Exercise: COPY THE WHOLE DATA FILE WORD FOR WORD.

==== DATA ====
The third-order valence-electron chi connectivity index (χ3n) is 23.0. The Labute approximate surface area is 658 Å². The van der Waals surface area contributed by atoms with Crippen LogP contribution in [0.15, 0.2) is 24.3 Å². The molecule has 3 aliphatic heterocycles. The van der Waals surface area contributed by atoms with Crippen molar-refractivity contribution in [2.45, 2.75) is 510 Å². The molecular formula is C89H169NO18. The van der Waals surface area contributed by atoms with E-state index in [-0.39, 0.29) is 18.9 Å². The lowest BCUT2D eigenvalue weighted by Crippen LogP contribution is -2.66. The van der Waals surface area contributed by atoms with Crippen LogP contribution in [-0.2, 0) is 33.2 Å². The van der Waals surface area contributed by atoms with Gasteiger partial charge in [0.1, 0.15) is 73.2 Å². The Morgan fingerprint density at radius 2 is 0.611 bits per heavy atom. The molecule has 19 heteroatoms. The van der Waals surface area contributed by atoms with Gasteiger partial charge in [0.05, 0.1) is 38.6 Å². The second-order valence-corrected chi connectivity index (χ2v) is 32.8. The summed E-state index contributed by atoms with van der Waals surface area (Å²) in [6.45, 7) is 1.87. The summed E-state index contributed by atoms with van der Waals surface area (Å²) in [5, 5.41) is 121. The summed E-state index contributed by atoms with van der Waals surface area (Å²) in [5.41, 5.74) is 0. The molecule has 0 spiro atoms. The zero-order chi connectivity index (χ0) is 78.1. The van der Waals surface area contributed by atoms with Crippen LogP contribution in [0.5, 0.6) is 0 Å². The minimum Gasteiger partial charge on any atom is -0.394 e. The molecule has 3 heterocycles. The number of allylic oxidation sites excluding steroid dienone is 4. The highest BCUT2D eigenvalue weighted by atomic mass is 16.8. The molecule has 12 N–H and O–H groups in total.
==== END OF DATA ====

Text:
The third-order valence-electron chi connectivity index (χ3n) is 23.0. The Labute approximate surface area is 658 Å². The van der Waals surface area contributed by atoms with Crippen LogP contribution in [0.15, 0.2) is 24.3 Å². The molecule has 3 aliphatic heterocycles. The van der Waals surface area contributed by atoms with Crippen molar-refractivity contribution in [2.45, 2.75) is 510 Å². The molecular formula is C89H169NO18. The van der Waals surface area contributed by atoms with E-state index in [-0.39, 0.29) is 18.9 Å². The lowest BCUT2D eigenvalue weighted by Crippen LogP contribution is -2.66. The van der Waals surface area contributed by atoms with Crippen LogP contribution in [-0.2, 0) is 33.2 Å². The van der Waals surface area contributed by atoms with Gasteiger partial charge in [0.1, 0.15) is 73.2 Å². The Morgan fingerprint density at radius 2 is 0.611 bits per heavy atom. The molecule has 19 heteroatoms. The van der Waals surface area contributed by atoms with Gasteiger partial charge in [0.05, 0.1) is 38.6 Å². The second-order valence-corrected chi connectivity index (χ2v) is 32.8. The summed E-state index contributed by atoms with van der Waals surface area (Å²) in [6.45, 7) is 1.87. The summed E-state index contributed by atoms with van der Waals surface area (Å²) in [5, 5.41) is 121. The summed E-state index contributed by atoms with van der Waals surface area (Å²) in [5.41, 5.74) is 0. The molecule has 0 spiro atoms. The zero-order chi connectivity index (χ0) is 78.1. The van der Waals surface area contributed by atoms with Crippen LogP contribution in [0.5, 0.6) is 0 Å². The minimum Gasteiger partial charge on any atom is -0.394 e. The molecule has 3 heterocycles. The number of allylic oxidation sites excluding steroid dienone is 4. The highest BCUT2D eigenvalue weighted by atomic mass is 16.8. The molecule has 12 N–H and O–H groups in total.